2. Roider, Andreas, 2004. "Delegation of Authority as an Optimal (In)complete Contract," IZA Discussion Papers 1298, Institute for the Study of Labor (IZA).
  3. Jonathan Treussard, 2005. "Life-Cycle Consumption Plans and Portfolio Policies in a Heath-Jarrow-Morton Economy," Boston University - Department of Economics - Working Papers Series WP2005-033, Boston University - Department of Economics.
  4. Gromb, Denis & Martimort, David, 2007. "Collusion and the organization of delegated expertise," Journal of Economic Theory, Elsevier, vol. 137(1), pages 271-299, November.
  5. Tamada, Yasunari & Tsai, Tsung-Sheng, 2007. "Optimal organization in a sequential investment problem with the principal's cancellation option," International Journal of Industrial Organization, Elsevier, vol. 25(3), pages 631-641, June.
  6. Marx, Leslie M. & Squintani, Francesco, 2009. "Individual accountability in teams," Journal of Economic Behavior & Organization, Elsevier, vol. 72(1), pages 260-273, October.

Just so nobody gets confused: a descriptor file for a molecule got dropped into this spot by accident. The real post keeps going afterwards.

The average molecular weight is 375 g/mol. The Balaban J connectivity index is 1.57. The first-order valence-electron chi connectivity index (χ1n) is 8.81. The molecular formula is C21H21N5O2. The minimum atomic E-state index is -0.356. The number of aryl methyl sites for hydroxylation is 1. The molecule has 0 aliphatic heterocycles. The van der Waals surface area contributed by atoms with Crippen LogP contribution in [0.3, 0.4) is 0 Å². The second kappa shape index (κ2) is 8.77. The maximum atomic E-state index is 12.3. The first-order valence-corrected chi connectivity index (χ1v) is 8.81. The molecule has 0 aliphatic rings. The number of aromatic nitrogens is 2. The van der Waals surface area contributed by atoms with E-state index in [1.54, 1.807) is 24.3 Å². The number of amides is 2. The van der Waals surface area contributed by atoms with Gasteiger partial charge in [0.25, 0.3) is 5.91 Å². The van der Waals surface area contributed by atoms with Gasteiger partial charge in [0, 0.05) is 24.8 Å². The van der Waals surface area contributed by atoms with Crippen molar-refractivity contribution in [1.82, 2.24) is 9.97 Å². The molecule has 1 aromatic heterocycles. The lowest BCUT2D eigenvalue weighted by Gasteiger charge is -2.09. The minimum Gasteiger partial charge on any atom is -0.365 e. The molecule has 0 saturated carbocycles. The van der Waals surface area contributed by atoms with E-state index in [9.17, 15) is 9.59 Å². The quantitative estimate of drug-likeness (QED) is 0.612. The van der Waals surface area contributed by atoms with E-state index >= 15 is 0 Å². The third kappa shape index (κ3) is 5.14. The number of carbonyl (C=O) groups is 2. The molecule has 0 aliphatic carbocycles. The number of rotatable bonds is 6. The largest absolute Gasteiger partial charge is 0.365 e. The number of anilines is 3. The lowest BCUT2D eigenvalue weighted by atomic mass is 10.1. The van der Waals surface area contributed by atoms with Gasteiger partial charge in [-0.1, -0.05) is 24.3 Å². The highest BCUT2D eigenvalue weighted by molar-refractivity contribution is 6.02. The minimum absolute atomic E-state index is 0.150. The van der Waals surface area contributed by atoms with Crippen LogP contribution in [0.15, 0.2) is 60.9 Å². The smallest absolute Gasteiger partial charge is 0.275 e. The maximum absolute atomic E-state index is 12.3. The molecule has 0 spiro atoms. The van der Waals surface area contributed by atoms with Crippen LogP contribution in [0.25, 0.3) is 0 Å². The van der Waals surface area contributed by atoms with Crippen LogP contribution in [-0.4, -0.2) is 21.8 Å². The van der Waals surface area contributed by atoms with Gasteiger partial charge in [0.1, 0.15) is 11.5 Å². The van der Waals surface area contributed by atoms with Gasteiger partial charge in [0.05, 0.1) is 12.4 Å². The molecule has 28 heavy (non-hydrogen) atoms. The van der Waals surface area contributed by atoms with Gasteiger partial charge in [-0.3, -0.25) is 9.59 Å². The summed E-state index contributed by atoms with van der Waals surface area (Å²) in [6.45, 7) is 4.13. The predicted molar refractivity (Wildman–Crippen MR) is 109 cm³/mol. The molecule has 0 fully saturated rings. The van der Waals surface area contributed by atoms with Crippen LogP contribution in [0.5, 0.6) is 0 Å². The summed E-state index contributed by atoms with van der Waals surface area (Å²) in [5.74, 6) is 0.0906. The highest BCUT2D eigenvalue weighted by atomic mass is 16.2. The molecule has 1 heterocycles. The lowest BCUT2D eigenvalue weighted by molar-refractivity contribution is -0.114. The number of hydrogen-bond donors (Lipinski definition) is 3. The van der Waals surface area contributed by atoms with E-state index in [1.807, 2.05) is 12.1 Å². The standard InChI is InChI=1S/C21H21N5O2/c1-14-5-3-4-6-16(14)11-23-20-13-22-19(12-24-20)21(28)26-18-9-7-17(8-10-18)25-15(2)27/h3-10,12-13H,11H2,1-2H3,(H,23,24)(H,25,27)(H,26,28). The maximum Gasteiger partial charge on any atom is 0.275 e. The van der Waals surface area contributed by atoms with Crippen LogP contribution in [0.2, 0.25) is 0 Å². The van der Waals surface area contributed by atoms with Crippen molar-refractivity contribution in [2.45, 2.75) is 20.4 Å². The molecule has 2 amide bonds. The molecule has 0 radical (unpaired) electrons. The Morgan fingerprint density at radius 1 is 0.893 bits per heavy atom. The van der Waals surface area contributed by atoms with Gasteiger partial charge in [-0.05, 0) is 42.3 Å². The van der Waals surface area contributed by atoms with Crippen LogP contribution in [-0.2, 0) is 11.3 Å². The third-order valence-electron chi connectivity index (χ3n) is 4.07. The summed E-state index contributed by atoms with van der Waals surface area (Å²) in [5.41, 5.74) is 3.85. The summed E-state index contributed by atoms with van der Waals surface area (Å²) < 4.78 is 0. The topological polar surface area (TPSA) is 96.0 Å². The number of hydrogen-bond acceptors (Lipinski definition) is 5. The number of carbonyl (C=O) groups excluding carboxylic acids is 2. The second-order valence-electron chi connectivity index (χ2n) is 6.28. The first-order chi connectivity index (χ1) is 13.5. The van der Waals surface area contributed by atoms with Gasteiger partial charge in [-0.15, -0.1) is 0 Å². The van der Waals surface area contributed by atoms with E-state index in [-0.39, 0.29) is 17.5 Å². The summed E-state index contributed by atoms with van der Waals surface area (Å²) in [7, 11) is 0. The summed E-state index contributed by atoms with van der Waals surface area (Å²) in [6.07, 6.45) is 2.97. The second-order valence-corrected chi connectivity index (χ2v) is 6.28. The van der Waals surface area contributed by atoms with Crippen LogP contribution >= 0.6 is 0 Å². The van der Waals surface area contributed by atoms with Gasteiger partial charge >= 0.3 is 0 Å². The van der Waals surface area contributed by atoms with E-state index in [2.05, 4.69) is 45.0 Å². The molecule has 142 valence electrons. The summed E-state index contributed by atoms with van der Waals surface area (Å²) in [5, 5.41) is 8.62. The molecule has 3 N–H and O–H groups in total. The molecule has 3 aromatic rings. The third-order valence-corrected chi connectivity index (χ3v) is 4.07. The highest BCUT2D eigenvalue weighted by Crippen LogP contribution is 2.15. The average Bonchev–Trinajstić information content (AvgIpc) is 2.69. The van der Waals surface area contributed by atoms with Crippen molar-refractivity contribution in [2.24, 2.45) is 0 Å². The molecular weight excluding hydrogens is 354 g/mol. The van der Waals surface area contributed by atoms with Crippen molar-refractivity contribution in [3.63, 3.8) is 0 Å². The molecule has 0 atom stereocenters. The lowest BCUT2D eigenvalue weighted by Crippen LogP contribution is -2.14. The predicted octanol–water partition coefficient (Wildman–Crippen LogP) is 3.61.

7. Noriyuki Yanagawa, 2008. "Biased Motivation of Experts: Should They be Aggressive or Conservative?," CIRJE F-Series CIRJE-F-585, CIRJE, Faculty of Economics, University of Tokyo.
  8. Tamada, Yasunari & Tsai, Tsung-Sheng, 2014. "Delegating the decision-making authority to terminate a sequential project," Journal of Economic Behavior & Organization, Elsevier, vol. 99(C), pages 178-194.
  9. Jim Engle-Warnick & Andreas Leibbrandt, 2006. "Who Gets the Last Word? An Experimental Study of the Effect of a Peer Review Process on the Expression of Social Norms," CIRANO Working Papers 2006s-12, CIRANO.
  10. Carrillo, Juan D., 2003. "Job assignments as a screening device," International Journal of Industrial Organization, Elsevier, vol. 21(6), pages 881-905, June.
  11. Johnson, Justin P., 2006. "Collaboration, peer review and open source software," Information Economics and Policy, Elsevier, vol. 18(4), pages 477-497, November.
  12. Noriyuki Yanagawa, 2008. "Biased Motivation of Experts: Should They be Aggressive or Conservative?," CARF F-Series CARF-F-133, Center for Advanced Research in Finance, Faculty of Economics, The University of Tokyo.